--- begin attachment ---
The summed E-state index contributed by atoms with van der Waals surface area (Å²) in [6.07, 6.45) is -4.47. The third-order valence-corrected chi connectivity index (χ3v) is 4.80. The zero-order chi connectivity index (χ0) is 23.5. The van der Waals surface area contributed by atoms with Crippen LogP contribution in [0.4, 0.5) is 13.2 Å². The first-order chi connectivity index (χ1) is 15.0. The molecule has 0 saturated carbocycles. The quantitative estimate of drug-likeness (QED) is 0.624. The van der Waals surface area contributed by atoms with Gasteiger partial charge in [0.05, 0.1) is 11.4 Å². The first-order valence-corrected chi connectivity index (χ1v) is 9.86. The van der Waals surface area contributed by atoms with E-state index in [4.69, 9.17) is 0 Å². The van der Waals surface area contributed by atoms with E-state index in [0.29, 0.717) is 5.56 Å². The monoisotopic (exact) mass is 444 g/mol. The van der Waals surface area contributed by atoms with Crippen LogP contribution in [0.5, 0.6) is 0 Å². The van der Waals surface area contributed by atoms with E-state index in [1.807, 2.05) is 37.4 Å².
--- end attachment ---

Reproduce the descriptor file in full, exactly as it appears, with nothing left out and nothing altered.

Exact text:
The summed E-state index contributed by atoms with van der Waals surface area (Å²) in [6.07, 6.45) is -4.47. The third-order valence-corrected chi connectivity index (χ3v) is 4.80. The zero-order chi connectivity index (χ0) is 23.5. The van der Waals surface area contributed by atoms with Crippen LogP contribution in [0.4, 0.5) is 13.2 Å². The first-order chi connectivity index (χ1) is 15.0. The molecule has 0 saturated carbocycles. The quantitative estimate of drug-likeness (QED) is 0.624. The van der Waals surface area contributed by atoms with Gasteiger partial charge in [0.05, 0.1) is 11.4 Å². The first-order valence-corrected chi connectivity index (χ1v) is 9.86. The van der Waals surface area contributed by atoms with E-state index in [4.69, 9.17) is 0 Å². The van der Waals surface area contributed by atoms with E-state index in [0.29, 0.717) is 5.56 Å². The monoisotopic (exact) mass is 444 g/mol. The van der Waals surface area contributed by atoms with Crippen LogP contribution in [0.5, 0.6) is 0 Å². The van der Waals surface area contributed by atoms with E-state index in [1.807, 2.05) is 37.4 Å².